Stocks closed mostly higher on Friday, boosted by strong quarterly earnings from U.S. banks, while investors also digested several pieces of economic data.
The Dow Jones industrial average closed slightly lower, with Wal-Mart contributing the most losses.
“We’re taking a breather from last year’s Trump trade,” said Luke Bartholomew, investment manager at Aberdeen Asset Management. “The question is whether the rally holds or unwinds as we get more details” about President-elect Donald Trump’s policies.
The Nasdaq composite advanced around 0.5 percent and recorded its sixth record close of 2017. The S&P 500 gained 0.2 percent, with financials rising 0.5 percent to lead advancers.
For the week, the Dow and S&P posted slight declines, but the Nasdaq rose nearly 1 percent.
“Short-term momentum continues to weaken as the major indices move sideways,” said Katie Stockton, chief technical strategist at BTIG, in a note to clients. “The upper boundary of the consolidation phase [in the S&P] is near 2278, and the lower boundary is near 2250. A breakout or breakdown above or below these levels is likely to determine the next tradable move for the market.”
JPMorgan Chase, Bank of America and PNC Financial all reported better-than-expected profits, but only JPMorgan exceeded revenue estimates. Another company that reported quarterly results on Friday was BlackRock, the largest asset manager in the world. The firm posted better-than-expected profits, helped by lower expenses and a rush into low-cost exchange-traded funds.
“Estimates [for banks] were going up ahead of these releases with expectations of higher interest rates and fiscal stimulus. Overall, I think these are some pretty good numbers,” said Nick Raich, CEO of The Earnings Scout.
The SPDR S&P Bank ETF (KBE) rose 1.1 percent, helping lift the broader financial sector. “Banks are one of the best-positioned industries because of rising interest rates,” said Maris Ogg, president at Tower Bridge Advisors. “You expect them to report good earnings, and they have been.”
“The financial sector has been Wall Street’s darling since the election,” said Joe Sowin, head of global equity trading at Highland Capital Management. He added that he thinks this earnings season more investors will rotate out of exchange-traded funds and into individual stocks. “That’s why I think this earnings season is very important.”
The Earnings Scout’s Raich said he would be paying close attention to quarterly results within the energy sector, following U.S.oil’s massive 45 percent rally last year. “When they start reporting, the question will be can they live up to those loft expectations that have been baked into those stocks,” he said.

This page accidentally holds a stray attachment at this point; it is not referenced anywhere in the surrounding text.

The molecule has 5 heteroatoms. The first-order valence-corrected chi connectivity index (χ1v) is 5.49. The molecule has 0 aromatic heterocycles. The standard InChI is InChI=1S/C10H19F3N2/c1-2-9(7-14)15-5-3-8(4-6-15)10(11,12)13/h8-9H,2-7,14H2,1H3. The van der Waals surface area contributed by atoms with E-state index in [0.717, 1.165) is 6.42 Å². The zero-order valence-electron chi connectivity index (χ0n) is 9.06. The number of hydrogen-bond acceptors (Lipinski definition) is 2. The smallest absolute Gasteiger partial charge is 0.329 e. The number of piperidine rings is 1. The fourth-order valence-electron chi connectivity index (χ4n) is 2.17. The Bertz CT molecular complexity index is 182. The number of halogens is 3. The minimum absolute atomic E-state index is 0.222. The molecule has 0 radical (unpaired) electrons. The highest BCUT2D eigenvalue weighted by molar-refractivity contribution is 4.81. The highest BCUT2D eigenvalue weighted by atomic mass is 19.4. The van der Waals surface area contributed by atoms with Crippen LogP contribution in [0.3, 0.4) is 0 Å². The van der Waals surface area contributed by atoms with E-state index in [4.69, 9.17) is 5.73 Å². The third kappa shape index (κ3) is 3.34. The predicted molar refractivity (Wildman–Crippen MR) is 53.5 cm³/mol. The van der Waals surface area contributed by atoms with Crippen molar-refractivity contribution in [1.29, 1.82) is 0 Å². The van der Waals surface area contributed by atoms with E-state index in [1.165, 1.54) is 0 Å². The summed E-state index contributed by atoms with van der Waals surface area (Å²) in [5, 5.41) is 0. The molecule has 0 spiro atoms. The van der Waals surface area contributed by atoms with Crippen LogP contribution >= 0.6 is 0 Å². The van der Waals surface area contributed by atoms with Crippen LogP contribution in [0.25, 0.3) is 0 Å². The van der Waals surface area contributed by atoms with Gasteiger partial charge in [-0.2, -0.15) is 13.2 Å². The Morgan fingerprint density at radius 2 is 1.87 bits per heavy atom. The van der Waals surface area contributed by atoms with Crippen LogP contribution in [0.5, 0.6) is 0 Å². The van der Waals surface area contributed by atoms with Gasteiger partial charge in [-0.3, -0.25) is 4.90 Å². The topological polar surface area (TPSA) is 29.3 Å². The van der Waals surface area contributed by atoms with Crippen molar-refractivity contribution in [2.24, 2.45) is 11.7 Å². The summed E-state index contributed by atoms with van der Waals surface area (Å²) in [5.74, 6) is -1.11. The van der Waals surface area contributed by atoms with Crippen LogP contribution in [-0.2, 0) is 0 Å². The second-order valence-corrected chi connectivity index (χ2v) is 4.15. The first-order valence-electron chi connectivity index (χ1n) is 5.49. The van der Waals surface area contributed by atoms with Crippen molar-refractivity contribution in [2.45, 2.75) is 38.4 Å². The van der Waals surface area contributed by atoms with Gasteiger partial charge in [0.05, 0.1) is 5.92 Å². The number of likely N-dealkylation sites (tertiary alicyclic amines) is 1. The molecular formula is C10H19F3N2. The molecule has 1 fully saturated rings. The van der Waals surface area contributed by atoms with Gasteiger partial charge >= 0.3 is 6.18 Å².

Investors also digested several pieces of economic data.
U.S. wholesale prices rose 0.3 percent in December, led higher by more expensive gas, food and cars. The Labor Department said the producer price index, which measures price changes before they reach consumers, increased 1.6 percent last year. Meanwhile, December retail sales rose 0.6 percent, reflecting a boost in confidence after the U.S. election.
“The upcoming president is determined to create more jobs for Americans and also inflate the wage growth number. This surely will help the US retail sales number in the coming months, if he delivers what he has promised,” Naeem Aslam, chief market analyst at Think Markets in London, said in a note.
Other economic data released Friday included December consumer sentiment, which came in slightly below estimates and business inventories, which rose 0.7 percent in November.
U.S. Treasurys fell on Friday, with the benchmark 10-year note yield rising to 2.393 percent, while the two-year note yield advanced to 1.197 percent. The U.S. dollar rose slightly against a basket of currencies, with the euro near $1.064 and the yen around 114.55.
Overseas, European equities rose sharply, with the pan-European Stoxx 600 index advancing 0.95 percent.
The Dow Jones industrial average fell 5.27 points, or 0.03 percent, to close at 19,885.73, with Wal-Mart leading decliners and Nike the top riser.
The S&P 500 gained 4.2 points, or 0.18 percent, to end at 2,274.64, with financials leading five sectors higher and real estate lagging.
The Nasdaq composite advanced 26.63 points, or 0.48 percent, to close at 5,574.12.
About nine stocks advanced for every five decliners at the New York Stock Exchange, with an exchange volume of 744.52 million and a composite volume of 3.035 billion at the close.
High-frequency trading accounted for 52 percent of January’s daily trading volume of about 6.95 billion shares, according to TABB Group. During the peak levels of high-frequency trading in 2009, about 61 percent of 9.8 billion of average daily shares traded were executed by high-frequency traders.
The CBOE Volatility Index (VIX), widely considered the best gauge of fear in the market, traded near 11.3.
Gold futures for February delivery fell $3.60 to settle at $1,196.20 per ounce.
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